Earlier this week, a new page went up on the Netflix Help Center, detailing sharing accounts across different households, aka password sharing. A crackdown on password sharing has been coming for a while, but somehow, even my cynical ass didn’t think the rules would be this asinine. For instance, under the new rules—which might not be set in stone yet, feels like Netflix is just testing the waters here—devices “outside your home network” will need to be periodically verified to keep using the same account. My Netflix account currently allows for use on up to four devices. Two of those are in my home, and two are in my parents’ home. They’re older, they struggle a little with all the different interfaces, so it’s just easier for me to have access to their Netflix, for those times they have trouble with it. Apparently, that is not part of the new Netflix thinking, and I will have to jump through hoops so my elderly parents can keep streaming.
If you’re old enough to recall the Napster revolution, this all feels very familiar. Crackdowns on sharing, attempts to block “unauthorized” use, what is happening now has happened before. I wish Netflix, or anyone in the film & television industry, would take a minute to ask their peers in the music industry how it worked out for them, because they’re about to repeat the same mistakes. The time for Netflix to care about password sharing was in the beginning, not 10+ years down the line, when people have an expectation that they can use their included devices however they want. Once people have normalized a convenience, it is virtually impossible to do away with said convenience. If you try, you will only infuriate your audience and guarantee one of two outcomes: either they stop using your service, or they find a new cheat. My parents, for instance, won’t bother getting their own Netflix account. They’ll just stop using it altogether.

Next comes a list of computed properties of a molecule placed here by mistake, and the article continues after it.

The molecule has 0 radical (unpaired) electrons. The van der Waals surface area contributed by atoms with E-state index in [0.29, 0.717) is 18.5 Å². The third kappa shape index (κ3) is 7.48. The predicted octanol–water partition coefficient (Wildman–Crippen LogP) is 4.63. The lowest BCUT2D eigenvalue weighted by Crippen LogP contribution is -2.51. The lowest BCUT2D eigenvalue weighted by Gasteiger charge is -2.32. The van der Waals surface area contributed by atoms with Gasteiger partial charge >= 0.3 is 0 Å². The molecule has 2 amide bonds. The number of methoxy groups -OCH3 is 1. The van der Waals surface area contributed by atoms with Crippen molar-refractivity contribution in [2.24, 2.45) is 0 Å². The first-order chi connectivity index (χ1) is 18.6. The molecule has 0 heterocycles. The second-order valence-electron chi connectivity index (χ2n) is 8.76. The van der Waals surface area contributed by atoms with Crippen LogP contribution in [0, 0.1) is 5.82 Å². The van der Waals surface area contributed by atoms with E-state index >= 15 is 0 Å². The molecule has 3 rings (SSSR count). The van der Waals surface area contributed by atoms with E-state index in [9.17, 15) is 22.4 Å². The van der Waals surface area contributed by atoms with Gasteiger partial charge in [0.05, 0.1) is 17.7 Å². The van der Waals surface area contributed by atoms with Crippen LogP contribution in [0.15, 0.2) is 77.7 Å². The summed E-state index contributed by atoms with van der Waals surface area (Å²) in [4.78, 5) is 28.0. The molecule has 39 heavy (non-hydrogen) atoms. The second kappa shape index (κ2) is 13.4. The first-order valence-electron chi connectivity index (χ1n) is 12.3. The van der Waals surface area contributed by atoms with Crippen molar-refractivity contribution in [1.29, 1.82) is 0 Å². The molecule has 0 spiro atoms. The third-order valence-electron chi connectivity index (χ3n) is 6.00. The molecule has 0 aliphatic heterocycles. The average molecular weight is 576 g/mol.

And many other people will, of course, turn to piracy. It actually does hurt the industry, but in an era where distributors can cancel, if not outright kill, shows and movies, it’s hard not to see file sharing as a solution to the times. With so many shows and movies being shelved, file sharing is a way to guarantee that the title continues to exist, in some form. It’s not ideal, it’s not legal, but I get how it seems like the solution. Long-term, I don’t think it is, but right now, if and when Netflix goes through with their password crackdown, I expect to see an explosion of torrenting.
It's going to be a rough year in the world of streaming. The Wall Street pipe dream of endless subscriber growth is over, password sharing limitations is a guaranteed disaster, and three of the biggest creative unions—writers, directors, and actors—have contract negotiations with the Alliance of Motion Picture and Television Producers (AMPTP) this year. They’ll all be coming for the streamers, who are pants at paying residuals (Netflix has already lost lawsuits about it). A-listers aren’t the only ones who get a slice of the pie when a movie or show is successful, the distributor and/or network is supposed to pay into the unions’ health care and pension plans, but that has all been gutted in the streaming era.
Expect negotiations to be tough, we’ll be lucky to avoid a strike, and the streamers will probably end up ceding ground and setting up rate schedules to contribute to those plans. And if they do, you know what will happen—they’ll turn around and raise our subscription rates. If they have to pay, we’ll have to pay, too. Password sharing will be the least of everyone’s problems by the end of the year.
Live long and gossip,